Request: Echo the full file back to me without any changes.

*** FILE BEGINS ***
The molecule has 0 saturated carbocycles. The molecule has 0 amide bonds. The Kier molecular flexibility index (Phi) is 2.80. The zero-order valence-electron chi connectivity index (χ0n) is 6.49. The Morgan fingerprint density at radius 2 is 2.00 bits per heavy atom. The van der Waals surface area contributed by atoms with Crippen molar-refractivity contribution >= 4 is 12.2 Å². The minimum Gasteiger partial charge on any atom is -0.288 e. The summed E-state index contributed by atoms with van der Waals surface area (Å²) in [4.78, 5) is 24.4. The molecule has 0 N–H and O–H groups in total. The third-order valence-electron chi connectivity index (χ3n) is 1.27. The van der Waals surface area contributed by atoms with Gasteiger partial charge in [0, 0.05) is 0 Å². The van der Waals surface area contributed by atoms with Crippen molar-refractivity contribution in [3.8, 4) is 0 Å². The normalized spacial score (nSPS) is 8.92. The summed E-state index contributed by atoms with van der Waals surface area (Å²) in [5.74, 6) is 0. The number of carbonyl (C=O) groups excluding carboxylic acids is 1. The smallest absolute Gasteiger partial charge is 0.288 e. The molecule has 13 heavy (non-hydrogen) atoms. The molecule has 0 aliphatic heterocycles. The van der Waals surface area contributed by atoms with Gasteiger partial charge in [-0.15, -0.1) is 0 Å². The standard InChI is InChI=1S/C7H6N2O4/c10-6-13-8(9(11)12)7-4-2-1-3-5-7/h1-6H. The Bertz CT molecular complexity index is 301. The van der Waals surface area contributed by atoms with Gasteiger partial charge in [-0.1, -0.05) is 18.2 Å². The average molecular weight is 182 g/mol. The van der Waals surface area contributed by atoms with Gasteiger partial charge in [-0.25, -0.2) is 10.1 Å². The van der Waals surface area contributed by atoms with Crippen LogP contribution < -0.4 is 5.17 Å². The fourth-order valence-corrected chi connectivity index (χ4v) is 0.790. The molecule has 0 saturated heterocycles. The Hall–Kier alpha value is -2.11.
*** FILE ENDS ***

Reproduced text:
The molecule has 0 saturated carbocycles. The molecule has 0 amide bonds. The Kier molecular flexibility index (Phi) is 2.80. The zero-order valence-electron chi connectivity index (χ0n) is 6.49. The Morgan fingerprint density at radius 2 is 2.00 bits per heavy atom. The van der Waals surface area contributed by atoms with Crippen molar-refractivity contribution >= 4 is 12.2 Å². The minimum Gasteiger partial charge on any atom is -0.288 e. The summed E-state index contributed by atoms with van der Waals surface area (Å²) in [4.78, 5) is 24.4. The molecule has 0 N–H and O–H groups in total. The third-order valence-electron chi connectivity index (χ3n) is 1.27. The van der Waals surface area contributed by atoms with Gasteiger partial charge in [0, 0.05) is 0 Å². The van der Waals surface area contributed by atoms with Crippen molar-refractivity contribution in [3.8, 4) is 0 Å². The normalized spacial score (nSPS) is 8.92. The summed E-state index contributed by atoms with van der Waals surface area (Å²) in [5.74, 6) is 0. The number of carbonyl (C=O) groups excluding carboxylic acids is 1. The smallest absolute Gasteiger partial charge is 0.288 e. The molecule has 13 heavy (non-hydrogen) atoms. The molecule has 0 aliphatic heterocycles. The van der Waals surface area contributed by atoms with Gasteiger partial charge in [-0.15, -0.1) is 0 Å². The standard InChI is InChI=1S/C7H6N2O4/c10-6-13-8(9(11)12)7-4-2-1-3-5-7/h1-6H. The Bertz CT molecular complexity index is 301. The van der Waals surface area contributed by atoms with Gasteiger partial charge in [-0.1, -0.05) is 18.2 Å². The average molecular weight is 182 g/mol. The van der Waals surface area contributed by atoms with Gasteiger partial charge in [-0.25, -0.2) is 10.1 Å². The van der Waals surface area contributed by atoms with Crippen LogP contribution < -0.4 is 5.17 Å². The fourth-order valence-corrected chi connectivity index (χ4v) is 0.790. The molecule has 0 saturated heterocycles. The Hall–Kier alpha value is -2.11.